Gas station charging exorbitant prices
Dear Consumer Ed:
The gas station on the corner is charging 30 cents more per gallon than other places in the area. Isn’t that price gouging?
Consumer Ed says:
Not unless there’s been a state of emergency declared by the Governor. And even then, maybe not. Georgia’s price-gouging law only applies during a declared state of emergency. While the price gouging statute is in effect, gas stations may raise their prices, but only by the amount that their cost goes up when they receive a new shipment. For example, if a station’s overall costs for its fuel increases by thirty cents a gallon, then the station can raise its retail fuel prices thirty cents—but no more, or the station will be violating the Fair Business Practices Act.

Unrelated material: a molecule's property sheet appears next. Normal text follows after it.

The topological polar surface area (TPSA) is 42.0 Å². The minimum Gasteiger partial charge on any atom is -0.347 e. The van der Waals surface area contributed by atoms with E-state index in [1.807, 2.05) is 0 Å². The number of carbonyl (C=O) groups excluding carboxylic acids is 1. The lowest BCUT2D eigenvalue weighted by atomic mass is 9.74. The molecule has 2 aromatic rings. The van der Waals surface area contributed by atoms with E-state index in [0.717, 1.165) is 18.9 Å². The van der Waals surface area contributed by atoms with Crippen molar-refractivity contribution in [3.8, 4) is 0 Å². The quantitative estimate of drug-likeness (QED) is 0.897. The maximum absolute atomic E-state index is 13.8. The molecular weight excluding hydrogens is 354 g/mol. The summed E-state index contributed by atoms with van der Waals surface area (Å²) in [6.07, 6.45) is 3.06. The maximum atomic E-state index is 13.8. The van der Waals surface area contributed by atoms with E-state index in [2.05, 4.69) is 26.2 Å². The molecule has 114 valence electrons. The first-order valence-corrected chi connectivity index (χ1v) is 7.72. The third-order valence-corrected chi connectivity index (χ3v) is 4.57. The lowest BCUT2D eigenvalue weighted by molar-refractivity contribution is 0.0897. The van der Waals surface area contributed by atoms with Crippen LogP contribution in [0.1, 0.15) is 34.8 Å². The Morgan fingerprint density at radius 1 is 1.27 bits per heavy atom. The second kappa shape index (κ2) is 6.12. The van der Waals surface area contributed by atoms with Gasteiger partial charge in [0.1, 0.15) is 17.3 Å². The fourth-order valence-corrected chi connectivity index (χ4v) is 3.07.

Remember – during a state of emergency, you may see a station charging more than other stations in the area, but that does not necessarily mean that the station is price-gouging. The amount stations pay to buy gasoline can vary greatly.
Call the Georgia Department of Law’s Consumer Protection Division at 1-800-869-1123 if you are unsure of whether the price-gouging statute is currently in effect. If it is, report any incidences that seem out of the ordinary (e.g., prices-per-gallon that rise by more than a third within a short period of time).